The Days of Abandonment.

Before Elena Ferrante wrote her bestselling, critically acclaimed Neapolitan Novels – and long before her true identity was outed by a man who decided she didn’t have a right to pseudonymity – she wrote a few other less-known novels that presaged many of the themes of the tetralogy that made her name. One of those, The Days of Abandonment, is a slim novel that overflows with the rage of a woman whose husband has left her and their two kids to shack up with a much younger girlfriend, showing her declining mental state in the face of this betrayal. It’s a primal display of feminist indignation, and given how worthless her husband appears to be, rather satisfying in a perverse way.

Olga and Mario have been married for about 16 years, with two kids, and although they’ve had the normal vicissitudes of any marriage of that length, she’s floored when he announces he’s leaving. He gives no reason, and seems callous in his disregard for the family. At first, she thinks he’ll come back, and manages to hold herself together to a reasonable extent when it feels temporary. When it becomes clear that he’s not coming back, and she learns that he’s left her for an acquaintance about half her age, she spirals out of control, to the point where she can’t take care of herself or her kids as her rage at this treason expands to fill every available space.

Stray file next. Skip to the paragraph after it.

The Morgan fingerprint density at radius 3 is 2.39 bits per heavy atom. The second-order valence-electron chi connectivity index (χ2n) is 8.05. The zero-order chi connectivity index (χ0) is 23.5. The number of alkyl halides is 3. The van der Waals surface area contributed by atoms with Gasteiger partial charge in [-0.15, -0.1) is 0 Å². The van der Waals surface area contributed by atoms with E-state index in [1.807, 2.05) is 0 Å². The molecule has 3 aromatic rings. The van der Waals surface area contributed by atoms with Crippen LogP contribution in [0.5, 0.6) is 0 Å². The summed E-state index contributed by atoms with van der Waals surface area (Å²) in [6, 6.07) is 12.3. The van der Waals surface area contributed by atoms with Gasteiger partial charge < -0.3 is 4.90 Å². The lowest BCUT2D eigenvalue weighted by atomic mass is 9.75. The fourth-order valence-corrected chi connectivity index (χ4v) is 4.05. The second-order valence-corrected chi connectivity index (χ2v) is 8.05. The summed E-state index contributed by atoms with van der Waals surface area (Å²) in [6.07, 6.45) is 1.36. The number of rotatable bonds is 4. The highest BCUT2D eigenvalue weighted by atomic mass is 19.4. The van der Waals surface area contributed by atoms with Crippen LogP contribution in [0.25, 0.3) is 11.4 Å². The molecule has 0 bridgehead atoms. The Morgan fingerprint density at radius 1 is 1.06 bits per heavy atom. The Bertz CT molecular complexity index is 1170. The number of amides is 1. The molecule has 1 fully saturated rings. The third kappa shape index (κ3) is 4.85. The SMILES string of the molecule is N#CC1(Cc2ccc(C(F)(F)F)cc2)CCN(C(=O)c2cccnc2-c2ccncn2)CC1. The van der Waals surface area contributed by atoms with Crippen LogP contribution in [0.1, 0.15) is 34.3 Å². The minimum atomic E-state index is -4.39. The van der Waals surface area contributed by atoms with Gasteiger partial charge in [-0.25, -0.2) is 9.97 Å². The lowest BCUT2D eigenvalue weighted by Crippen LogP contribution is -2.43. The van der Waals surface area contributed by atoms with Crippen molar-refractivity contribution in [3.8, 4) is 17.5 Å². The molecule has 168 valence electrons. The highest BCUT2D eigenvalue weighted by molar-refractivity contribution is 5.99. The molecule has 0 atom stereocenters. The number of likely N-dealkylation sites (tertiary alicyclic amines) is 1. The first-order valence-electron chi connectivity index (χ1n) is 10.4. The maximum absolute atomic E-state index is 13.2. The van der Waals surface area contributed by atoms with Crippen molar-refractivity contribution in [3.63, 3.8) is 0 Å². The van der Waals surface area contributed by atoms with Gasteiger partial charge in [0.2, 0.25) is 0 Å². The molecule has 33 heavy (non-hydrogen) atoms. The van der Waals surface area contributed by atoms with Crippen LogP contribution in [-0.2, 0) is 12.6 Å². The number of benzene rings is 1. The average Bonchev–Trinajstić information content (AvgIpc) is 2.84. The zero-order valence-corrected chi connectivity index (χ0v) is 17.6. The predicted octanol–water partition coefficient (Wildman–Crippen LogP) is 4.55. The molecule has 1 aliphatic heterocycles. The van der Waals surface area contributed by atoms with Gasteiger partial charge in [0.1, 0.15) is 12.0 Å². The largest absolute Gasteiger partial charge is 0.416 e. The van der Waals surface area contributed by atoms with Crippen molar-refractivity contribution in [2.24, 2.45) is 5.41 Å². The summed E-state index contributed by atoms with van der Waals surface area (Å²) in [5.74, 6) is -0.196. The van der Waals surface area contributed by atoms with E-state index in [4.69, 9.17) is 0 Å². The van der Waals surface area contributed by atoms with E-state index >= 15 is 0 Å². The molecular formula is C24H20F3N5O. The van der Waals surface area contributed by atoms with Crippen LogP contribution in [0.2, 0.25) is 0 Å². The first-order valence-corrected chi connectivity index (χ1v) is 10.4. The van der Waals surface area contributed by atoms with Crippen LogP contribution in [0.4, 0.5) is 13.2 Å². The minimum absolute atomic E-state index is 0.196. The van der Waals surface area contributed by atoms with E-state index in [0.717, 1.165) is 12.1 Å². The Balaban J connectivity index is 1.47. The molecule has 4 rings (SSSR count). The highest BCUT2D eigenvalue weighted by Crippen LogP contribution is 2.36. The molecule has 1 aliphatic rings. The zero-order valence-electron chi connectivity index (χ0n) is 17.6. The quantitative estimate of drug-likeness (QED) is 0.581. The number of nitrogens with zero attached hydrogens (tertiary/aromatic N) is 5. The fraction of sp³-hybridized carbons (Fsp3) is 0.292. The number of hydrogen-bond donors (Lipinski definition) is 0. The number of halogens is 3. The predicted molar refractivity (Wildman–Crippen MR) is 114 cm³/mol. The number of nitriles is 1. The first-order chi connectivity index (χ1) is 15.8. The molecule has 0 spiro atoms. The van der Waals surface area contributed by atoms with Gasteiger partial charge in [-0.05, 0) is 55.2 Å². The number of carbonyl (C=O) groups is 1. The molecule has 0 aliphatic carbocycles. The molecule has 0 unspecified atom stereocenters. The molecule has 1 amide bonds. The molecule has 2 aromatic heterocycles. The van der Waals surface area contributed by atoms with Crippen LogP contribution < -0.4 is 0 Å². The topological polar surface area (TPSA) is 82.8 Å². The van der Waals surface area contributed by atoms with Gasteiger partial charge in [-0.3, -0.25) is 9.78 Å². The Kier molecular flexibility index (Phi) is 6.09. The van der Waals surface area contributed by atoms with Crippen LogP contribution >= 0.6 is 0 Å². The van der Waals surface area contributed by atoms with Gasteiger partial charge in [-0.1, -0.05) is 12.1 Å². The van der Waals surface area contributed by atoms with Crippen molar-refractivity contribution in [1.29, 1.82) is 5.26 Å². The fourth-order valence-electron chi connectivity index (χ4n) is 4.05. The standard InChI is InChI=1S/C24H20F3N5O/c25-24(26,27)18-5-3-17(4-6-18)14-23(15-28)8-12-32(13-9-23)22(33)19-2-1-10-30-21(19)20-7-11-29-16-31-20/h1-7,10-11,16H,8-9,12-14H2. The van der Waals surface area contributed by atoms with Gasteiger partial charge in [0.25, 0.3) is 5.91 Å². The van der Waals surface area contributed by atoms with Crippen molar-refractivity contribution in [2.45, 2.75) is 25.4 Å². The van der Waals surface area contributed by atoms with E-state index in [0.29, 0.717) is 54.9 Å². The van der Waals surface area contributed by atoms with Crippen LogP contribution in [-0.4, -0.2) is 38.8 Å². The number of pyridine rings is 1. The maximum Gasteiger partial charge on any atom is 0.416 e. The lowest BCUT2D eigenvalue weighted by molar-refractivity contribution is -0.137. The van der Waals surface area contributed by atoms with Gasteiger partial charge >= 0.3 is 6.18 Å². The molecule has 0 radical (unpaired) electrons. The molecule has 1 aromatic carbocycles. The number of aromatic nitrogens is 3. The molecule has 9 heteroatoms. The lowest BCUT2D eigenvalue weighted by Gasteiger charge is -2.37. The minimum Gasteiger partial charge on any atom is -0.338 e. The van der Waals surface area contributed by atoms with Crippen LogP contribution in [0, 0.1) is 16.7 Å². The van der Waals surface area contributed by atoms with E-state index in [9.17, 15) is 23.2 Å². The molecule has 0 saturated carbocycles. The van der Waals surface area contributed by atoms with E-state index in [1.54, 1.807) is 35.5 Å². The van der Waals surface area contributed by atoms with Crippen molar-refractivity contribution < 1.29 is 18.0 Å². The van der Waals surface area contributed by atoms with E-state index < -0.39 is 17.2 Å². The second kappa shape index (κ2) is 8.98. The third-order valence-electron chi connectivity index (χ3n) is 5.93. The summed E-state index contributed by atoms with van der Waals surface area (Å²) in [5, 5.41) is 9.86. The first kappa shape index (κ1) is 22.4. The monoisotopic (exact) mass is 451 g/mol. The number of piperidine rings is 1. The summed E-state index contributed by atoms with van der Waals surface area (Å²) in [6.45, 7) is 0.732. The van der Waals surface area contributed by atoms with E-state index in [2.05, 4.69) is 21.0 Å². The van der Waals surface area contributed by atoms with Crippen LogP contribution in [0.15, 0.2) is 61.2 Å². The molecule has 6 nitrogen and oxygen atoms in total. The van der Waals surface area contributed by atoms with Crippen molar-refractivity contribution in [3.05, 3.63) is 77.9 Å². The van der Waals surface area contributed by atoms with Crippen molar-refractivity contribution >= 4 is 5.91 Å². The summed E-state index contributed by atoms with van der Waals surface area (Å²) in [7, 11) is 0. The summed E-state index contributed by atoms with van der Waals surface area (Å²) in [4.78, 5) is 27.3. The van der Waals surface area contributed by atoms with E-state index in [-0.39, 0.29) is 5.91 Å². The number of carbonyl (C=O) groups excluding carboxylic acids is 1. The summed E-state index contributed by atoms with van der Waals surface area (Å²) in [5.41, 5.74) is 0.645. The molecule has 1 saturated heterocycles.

While there are specific scenes that give the audience some cheap satisfaction – and I’m not going to lie, when she sees Mario with his girlfriend and tries to beat the shit out of him, I enjoyed it – the power of this narrative comes from her internal cycling. Olga gave everything up for Mario, who was manipulative and controlling enough to deny her any chance at a career, who put his own career ahead of any of her interests, and who now has saddled her with sole responsibility for their two kids. She built an adult life around him, never anticipating that he might pull the rug right out from under her like this, and when he first returns after leaving, he has the temerity to lie about his reasons and to try to paint himself as a sort of victim. Her rage is raw and uncomfortable to watch, but it is entirely justified.

Olga and the kids eventually end up unable to exit their apartment because of a problem with the new locks on their door, installed after Mario left, although given Olga’s deteriorating state of mind, I wondered if their imprisonment was in her head or merely metaphorical. Other scenes are clearly real within the narrative but no less shocking; Olga’s failed tryst with a neighbor reeks of desperation and debasement, although it provides the first nudge that allows the novel’s conclusion – which isn’t as dark as I expected – to stand.

Mario is a joke of a man; husbands cheat, wives cheat, couples divorce, but how Mario cheats and leaves and just ignores his kids for weeks is so callow that you can’t see any redeeming qualities in his character, and he further squanders this by taking something from the apartment without Olga knowing. So it’s really Olga’s narrative, and Olga’s chance for character growth, and Ferrante sells it. If you want to convince a young woman not to center her entire life around a man, this is probably the book to do it.

Next up: I’m halfway through Dan Vyleta’s dystopian novel Smoke and enjoying it tremendously.

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